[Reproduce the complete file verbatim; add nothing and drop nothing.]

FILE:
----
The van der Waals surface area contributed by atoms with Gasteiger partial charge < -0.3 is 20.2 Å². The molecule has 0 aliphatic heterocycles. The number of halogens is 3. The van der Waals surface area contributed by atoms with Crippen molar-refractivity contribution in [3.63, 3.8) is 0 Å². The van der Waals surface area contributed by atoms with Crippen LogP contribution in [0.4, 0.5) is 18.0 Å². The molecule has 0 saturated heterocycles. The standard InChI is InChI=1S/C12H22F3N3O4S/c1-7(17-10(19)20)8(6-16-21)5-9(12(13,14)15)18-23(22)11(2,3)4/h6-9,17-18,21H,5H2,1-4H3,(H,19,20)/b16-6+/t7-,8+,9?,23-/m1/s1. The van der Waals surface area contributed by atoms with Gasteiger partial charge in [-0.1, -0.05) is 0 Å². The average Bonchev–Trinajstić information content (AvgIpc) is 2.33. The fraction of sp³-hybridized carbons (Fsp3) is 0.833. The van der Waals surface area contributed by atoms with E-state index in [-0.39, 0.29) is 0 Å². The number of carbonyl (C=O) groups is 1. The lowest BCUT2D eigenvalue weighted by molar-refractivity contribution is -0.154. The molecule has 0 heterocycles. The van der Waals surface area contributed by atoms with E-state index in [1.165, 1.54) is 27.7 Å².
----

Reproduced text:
The van der Waals surface area contributed by atoms with Gasteiger partial charge < -0.3 is 20.2 Å². The molecule has 0 aliphatic heterocycles. The number of halogens is 3. The van der Waals surface area contributed by atoms with Crippen molar-refractivity contribution in [3.63, 3.8) is 0 Å². The van der Waals surface area contributed by atoms with Crippen LogP contribution in [0.4, 0.5) is 18.0 Å². The molecule has 0 saturated heterocycles. The standard InChI is InChI=1S/C12H22F3N3O4S/c1-7(17-10(19)20)8(6-16-21)5-9(12(13,14)15)18-23(22)11(2,3)4/h6-9,17-18,21H,5H2,1-4H3,(H,19,20)/b16-6+/t7-,8+,9?,23-/m1/s1. The van der Waals surface area contributed by atoms with Gasteiger partial charge in [-0.1, -0.05) is 0 Å². The average Bonchev–Trinajstić information content (AvgIpc) is 2.33. The fraction of sp³-hybridized carbons (Fsp3) is 0.833. The van der Waals surface area contributed by atoms with E-state index in [-0.39, 0.29) is 0 Å². The number of carbonyl (C=O) groups is 1. The lowest BCUT2D eigenvalue weighted by molar-refractivity contribution is -0.154. The molecule has 0 heterocycles. The van der Waals surface area contributed by atoms with E-state index in [1.165, 1.54) is 27.7 Å².